Buying off-the-plan house and land packages involves signing a contract to purchase property that is yet to be built. Since there is no actual property to check or inspect, off-the-plan buyers depend on the developer’s plans and artistic renderings of different home designs that show how the finished property would look.
This approach carries both benefits and risks, so keep the following in mind before you commit to buying off-the-plan house and land property.
Off-the-plan house and land packages – benefits and risks
Some property buyers prefer to take the off-the-plan route as it offers the following advantages:
- You may end up paying less for a potentially more valuable property. The purchase price you agree upon with the developer may be a lot lower than the actual value of the property once it is finished as real estate prices tend to increase with time.
- You can save a lot on stamp duty since these properties are usually granted bigger discounts. Also, with off-the-plan units, the stamp duty would only apply to the land value.
- You can maximise tax deductions from depreciation if you plan to lease out your property.
- You have the potential to own a nearly flawless, energy efficient home. New building codes and related regulations usually require new houses and buildings to follow green building practices.
- You only need to put down a small deposit (usually 10 percent) initially. This buys you time to get your finances in order so you can pay up when the time comes.
When you invest in any property off-the-plan, whether it’s single detached house and land packages, duplex homes or apartments, you’re also putting your faith in the developer’s ability to stick to their side of the bargain.
However, aside from the risk of having to depend on the developer to get the property built, there are other risks to consider. These include the following:
- If construction is completed while the market is down, the off-the-plan property value may have also depreciated. Speculators looking to make a quick sale upon project completion can easily lose out in this scenario where supply outnumbers demand. However, this does not apply if you can wait it out before reselling or if you will be living in your property.
- The project may not be delivered at all if the developer goes bankrupt. To avoid this scenario, it’s essential to conduct due diligence before you even attempt to find off-the-plan properties on the market. Read up on current market conditions and review data on market performance in the last five, ten years. Research about your prospective developers. Check their track records in terms of project delivery, building quality, finance and even any media reports concerning them. Personally visit their past projects, and get insights from previous buyers.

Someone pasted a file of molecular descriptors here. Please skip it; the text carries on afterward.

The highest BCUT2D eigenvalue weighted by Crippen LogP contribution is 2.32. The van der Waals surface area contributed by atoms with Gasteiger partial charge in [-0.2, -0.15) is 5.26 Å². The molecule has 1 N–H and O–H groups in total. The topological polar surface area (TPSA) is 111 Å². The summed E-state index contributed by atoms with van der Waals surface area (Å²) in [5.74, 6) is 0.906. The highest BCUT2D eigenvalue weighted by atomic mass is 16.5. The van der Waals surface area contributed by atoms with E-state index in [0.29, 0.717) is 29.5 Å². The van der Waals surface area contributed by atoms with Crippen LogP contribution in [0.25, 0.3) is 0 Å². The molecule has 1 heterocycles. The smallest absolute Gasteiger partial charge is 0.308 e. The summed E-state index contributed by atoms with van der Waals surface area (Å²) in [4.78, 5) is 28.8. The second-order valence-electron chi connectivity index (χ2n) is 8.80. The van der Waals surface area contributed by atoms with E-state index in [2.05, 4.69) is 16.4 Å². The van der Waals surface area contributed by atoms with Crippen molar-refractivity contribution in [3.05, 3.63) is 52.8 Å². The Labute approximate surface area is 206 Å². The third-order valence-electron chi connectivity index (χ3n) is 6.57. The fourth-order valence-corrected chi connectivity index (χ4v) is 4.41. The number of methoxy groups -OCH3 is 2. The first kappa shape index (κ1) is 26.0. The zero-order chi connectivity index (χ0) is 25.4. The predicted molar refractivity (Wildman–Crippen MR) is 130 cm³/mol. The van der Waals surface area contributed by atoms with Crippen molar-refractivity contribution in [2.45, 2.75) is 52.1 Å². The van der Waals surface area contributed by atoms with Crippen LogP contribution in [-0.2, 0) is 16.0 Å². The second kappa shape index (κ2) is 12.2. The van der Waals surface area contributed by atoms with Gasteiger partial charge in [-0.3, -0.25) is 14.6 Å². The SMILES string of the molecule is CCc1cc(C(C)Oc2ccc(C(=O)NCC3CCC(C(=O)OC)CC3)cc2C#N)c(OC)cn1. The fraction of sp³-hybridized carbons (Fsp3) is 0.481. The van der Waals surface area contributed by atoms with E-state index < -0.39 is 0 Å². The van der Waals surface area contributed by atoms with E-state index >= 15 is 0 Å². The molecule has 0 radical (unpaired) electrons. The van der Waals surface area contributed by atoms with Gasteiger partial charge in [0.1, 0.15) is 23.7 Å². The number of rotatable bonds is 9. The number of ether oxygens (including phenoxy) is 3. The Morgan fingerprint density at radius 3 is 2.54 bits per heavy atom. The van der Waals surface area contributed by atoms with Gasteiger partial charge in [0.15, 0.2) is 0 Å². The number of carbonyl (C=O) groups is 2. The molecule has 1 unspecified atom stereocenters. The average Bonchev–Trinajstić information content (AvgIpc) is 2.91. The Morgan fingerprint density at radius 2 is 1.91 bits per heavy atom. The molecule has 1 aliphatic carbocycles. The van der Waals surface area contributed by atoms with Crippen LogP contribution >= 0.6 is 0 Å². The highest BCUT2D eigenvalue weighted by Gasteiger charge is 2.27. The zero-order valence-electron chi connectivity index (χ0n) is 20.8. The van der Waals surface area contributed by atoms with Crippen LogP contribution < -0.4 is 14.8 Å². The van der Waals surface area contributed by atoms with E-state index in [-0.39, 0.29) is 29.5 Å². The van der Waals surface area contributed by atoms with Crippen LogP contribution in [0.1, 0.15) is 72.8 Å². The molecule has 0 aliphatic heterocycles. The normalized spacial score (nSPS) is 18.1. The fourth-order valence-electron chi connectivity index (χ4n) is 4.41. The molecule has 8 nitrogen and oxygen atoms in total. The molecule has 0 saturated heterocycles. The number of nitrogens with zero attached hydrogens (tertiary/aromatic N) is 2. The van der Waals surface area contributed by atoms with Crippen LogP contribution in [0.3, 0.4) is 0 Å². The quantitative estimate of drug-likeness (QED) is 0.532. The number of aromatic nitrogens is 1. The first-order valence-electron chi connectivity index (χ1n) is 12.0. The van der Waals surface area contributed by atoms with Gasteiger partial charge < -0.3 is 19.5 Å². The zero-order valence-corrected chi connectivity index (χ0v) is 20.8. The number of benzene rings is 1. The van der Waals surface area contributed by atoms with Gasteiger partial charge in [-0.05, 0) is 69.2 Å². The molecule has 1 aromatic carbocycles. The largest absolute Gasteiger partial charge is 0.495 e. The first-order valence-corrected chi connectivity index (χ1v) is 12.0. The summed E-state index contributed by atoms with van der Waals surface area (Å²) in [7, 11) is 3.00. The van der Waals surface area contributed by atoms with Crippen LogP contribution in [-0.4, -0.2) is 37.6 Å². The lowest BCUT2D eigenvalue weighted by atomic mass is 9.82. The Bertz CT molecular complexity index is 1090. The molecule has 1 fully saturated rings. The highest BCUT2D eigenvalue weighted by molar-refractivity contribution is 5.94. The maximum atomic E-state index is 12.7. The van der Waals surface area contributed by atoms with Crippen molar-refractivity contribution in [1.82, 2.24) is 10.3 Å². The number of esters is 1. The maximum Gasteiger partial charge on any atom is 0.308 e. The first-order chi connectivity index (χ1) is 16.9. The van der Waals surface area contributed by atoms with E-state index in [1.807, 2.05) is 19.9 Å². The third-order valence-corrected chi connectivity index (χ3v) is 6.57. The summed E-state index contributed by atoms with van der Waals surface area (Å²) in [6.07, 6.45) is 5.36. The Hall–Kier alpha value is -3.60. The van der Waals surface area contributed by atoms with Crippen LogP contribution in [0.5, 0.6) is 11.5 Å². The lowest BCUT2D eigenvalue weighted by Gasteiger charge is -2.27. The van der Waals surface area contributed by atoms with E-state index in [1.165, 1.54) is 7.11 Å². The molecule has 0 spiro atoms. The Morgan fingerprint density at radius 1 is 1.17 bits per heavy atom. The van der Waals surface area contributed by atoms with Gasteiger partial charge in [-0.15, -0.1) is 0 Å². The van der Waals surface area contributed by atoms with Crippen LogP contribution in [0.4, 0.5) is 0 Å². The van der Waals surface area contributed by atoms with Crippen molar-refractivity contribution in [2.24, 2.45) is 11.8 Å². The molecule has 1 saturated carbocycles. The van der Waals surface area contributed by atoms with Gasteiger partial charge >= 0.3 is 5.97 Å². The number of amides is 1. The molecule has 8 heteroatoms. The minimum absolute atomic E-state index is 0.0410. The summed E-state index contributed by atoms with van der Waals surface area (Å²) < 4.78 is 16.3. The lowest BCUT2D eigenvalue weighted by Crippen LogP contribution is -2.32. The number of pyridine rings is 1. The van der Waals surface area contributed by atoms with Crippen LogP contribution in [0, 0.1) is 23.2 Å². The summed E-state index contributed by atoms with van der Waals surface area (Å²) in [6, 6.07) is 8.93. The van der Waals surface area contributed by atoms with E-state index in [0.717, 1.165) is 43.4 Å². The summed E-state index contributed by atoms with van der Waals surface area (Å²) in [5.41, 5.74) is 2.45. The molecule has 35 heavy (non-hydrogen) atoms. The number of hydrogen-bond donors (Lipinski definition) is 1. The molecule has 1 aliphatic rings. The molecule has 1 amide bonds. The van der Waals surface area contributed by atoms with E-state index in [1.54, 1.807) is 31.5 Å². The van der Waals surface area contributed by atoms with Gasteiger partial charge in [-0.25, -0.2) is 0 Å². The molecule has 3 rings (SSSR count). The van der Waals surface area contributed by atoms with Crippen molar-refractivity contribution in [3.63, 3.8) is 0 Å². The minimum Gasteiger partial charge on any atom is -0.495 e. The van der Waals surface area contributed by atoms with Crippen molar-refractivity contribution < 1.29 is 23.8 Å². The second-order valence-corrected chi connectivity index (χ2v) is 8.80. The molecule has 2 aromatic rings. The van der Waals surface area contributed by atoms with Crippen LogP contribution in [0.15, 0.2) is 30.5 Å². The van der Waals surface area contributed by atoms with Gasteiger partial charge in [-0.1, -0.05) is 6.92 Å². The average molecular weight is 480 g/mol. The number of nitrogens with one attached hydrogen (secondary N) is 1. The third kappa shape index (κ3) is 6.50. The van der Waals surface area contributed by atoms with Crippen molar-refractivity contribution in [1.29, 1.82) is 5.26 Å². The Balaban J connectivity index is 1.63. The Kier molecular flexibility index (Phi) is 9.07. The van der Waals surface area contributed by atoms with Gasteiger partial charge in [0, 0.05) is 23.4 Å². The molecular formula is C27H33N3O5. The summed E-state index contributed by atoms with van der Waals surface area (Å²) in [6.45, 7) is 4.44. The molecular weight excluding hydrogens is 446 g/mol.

- The sunset clause in the sale agreement or contract may expire prior to project completion. The implication of this is that once it is ascertained project delivery won’t take place by the date mentioned in the contract, the agreement is considered null and void. You’ll get your deposit back and that’s basically it. Although the sunset clause is meant to protect buyers from constant project delays, unscrupulous developers can also use it to terminate their contracts. This can happen when there is a high demand for the property and the developer wants to resell at a higher price. Again, this all boils down to you conducting due diligence, especially regarding your prospective developers.
Be sure to find out about the builders selected for the project. You need to ensure that they are specialists in their field. For example, if you’ll be investing in off-the-plan duplex property, it’s important for the building partner to have an excellent track record in duplex building, so you’re assured of the final quality. This way, you can maximise your block of land and your investment.
Steps to take when buying off-the-plan
Now that you’re aware of the benefits and risks concerning off-the-plan property, you can take the following steps to secure your own.
- Choose the block where you want to buy a house and land package.
- Select the plan or home design option that you want. This is also the time when you can discuss any upgrades or changes which can affect pricing.
- Receive a detailed estimate of the additional costs (based on the upgrades) and the quote.
- Get pre-approval from your bank or arrange financing and then set your budget.
- Pay the required deposit and any other related fees to secure the home price and your block of land.
- Meet with the developer’s designers to finalise your selection of finishes, fixtures, colours and electrical requirements. Any additional items would be included in the final building contract.
- Sign your contract with the developer. Be sure to read the fine print before signing on the dotted line.
After this, you can check for work progress from time to time. Some developers also publish construction updates on their websites so that buyers are aware of how building work is going.